Being an athlete grew in value over this time period, perhaps due to the growth in female sports. The authors didn't look into this specifically. (In general, college athletics for women has been a very nice boon to the upper middle class, since a huge proportion of female athletes come from intact two parent families where Dad pushes his daughter into sports: e.g., women's golf teams are not made up of the daughters of single moms.)
Or maybe colleges just found that athletes are bigger donors later in life? Maybe it's the bonding experience of competing for your college? If so, colleges should look into more non-athletic competitions for nerdier students to strengthen their emotional ties to their college. For example, I represented Rice at various College Bowl tournaments around the country.
Being a legacy is a nice boost, but the problem with being a legacy is that it's not portable across all universities like being a black or a jock. If you are like Obama's kids and are legacies at four different Ivy League schools, well, that's nice, but if you are a legacy at only one college and you don't particularly want to go there or you don't get in there, well, that's not as nice.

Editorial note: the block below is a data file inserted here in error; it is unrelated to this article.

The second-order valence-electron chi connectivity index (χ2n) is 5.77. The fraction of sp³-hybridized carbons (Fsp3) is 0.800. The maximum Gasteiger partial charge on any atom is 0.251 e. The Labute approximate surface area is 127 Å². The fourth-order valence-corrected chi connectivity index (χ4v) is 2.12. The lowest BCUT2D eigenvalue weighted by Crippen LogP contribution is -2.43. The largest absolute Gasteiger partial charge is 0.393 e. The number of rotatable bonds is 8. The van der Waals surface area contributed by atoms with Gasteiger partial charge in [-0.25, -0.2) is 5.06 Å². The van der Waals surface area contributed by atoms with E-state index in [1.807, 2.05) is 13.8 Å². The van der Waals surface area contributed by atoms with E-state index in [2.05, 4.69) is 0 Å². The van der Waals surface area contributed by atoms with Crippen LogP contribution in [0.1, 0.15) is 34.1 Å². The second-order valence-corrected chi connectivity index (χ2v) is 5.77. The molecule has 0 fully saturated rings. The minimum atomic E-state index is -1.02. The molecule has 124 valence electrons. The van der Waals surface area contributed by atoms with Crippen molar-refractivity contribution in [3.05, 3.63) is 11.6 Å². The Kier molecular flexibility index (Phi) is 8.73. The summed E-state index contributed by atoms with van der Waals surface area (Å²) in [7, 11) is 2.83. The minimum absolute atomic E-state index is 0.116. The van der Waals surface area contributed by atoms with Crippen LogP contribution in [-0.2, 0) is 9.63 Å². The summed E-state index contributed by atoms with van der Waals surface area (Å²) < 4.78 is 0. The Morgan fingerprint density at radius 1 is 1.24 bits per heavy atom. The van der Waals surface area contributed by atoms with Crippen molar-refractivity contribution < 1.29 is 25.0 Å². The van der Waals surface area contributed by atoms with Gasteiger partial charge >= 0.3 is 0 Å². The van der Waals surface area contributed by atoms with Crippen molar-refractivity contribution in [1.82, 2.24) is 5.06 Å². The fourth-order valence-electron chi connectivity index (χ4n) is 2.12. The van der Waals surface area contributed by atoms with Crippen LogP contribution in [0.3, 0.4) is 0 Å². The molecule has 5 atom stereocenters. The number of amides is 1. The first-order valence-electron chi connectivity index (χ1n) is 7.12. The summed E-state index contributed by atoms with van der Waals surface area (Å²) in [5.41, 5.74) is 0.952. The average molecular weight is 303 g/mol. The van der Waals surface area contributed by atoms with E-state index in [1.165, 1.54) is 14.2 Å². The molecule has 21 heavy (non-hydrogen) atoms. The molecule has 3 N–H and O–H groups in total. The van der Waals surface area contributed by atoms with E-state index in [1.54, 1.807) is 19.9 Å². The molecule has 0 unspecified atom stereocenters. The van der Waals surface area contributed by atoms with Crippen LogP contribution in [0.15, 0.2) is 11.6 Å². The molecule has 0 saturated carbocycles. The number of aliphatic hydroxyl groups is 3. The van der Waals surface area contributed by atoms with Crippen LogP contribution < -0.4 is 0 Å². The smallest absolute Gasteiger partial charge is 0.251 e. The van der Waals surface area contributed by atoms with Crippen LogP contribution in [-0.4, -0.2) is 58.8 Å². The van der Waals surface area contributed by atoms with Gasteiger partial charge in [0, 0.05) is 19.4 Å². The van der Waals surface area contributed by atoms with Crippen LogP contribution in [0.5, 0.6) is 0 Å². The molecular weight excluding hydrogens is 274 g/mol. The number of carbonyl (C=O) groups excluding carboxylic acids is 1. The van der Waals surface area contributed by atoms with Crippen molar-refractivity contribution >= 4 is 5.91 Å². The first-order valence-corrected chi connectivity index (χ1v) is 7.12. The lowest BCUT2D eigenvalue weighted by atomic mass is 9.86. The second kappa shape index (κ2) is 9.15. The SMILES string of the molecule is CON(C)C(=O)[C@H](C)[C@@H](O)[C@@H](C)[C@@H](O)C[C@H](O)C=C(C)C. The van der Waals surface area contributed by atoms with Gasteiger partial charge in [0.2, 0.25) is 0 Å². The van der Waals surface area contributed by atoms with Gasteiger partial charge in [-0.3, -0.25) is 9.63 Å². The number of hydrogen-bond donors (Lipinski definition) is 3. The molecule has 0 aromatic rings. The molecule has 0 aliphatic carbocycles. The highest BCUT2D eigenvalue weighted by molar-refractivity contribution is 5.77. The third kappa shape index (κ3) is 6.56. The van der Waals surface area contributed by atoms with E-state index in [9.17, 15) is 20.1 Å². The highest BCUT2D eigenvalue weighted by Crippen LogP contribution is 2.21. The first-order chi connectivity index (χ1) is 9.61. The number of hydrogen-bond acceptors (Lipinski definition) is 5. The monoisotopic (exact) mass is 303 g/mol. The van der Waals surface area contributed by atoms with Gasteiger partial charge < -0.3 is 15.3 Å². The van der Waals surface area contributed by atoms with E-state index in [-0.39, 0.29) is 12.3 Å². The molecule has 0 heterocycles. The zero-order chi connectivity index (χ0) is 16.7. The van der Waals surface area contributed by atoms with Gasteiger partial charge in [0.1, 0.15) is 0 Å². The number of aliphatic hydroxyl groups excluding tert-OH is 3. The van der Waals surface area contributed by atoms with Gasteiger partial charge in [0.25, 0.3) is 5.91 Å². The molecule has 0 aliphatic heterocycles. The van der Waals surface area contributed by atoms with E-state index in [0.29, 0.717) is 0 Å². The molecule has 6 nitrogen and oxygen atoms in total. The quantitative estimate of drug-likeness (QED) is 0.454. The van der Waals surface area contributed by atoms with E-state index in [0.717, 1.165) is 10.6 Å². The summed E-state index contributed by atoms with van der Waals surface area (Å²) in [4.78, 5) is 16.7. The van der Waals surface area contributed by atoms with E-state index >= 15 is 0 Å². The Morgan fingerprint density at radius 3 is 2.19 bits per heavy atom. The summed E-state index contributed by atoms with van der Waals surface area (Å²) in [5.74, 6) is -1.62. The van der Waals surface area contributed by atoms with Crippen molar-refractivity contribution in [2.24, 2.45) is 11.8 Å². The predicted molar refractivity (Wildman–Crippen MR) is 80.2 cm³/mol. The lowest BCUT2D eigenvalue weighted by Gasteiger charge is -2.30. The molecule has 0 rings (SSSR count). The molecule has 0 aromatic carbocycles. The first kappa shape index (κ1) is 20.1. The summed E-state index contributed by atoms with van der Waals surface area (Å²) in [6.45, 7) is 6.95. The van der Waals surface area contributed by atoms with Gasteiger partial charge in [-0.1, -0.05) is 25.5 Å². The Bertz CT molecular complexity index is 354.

Also, the study doesn't answer the big question everybody has about legacies — is it good enough just to be a legacy even if your cheapskate parent hasn't donated anything since you were born or does your parent have to have donated substantial amounts to the college to be a Real Legacy? If the latter, how much?
Also, being Asian hurts your chances, even when being an athlete and a legacy are controlled for. It would be worth knowing more about this. Do colleges figure Asians won't donate as much as alumni? Do colleges figure Asian test scores are inflated by test prep? Do colleges figure Asians make the campus experience less fun or less interesting and thus the college less attractive? And, are any of these presuppositions true? It would seem like an important and interesting topic to find out more about.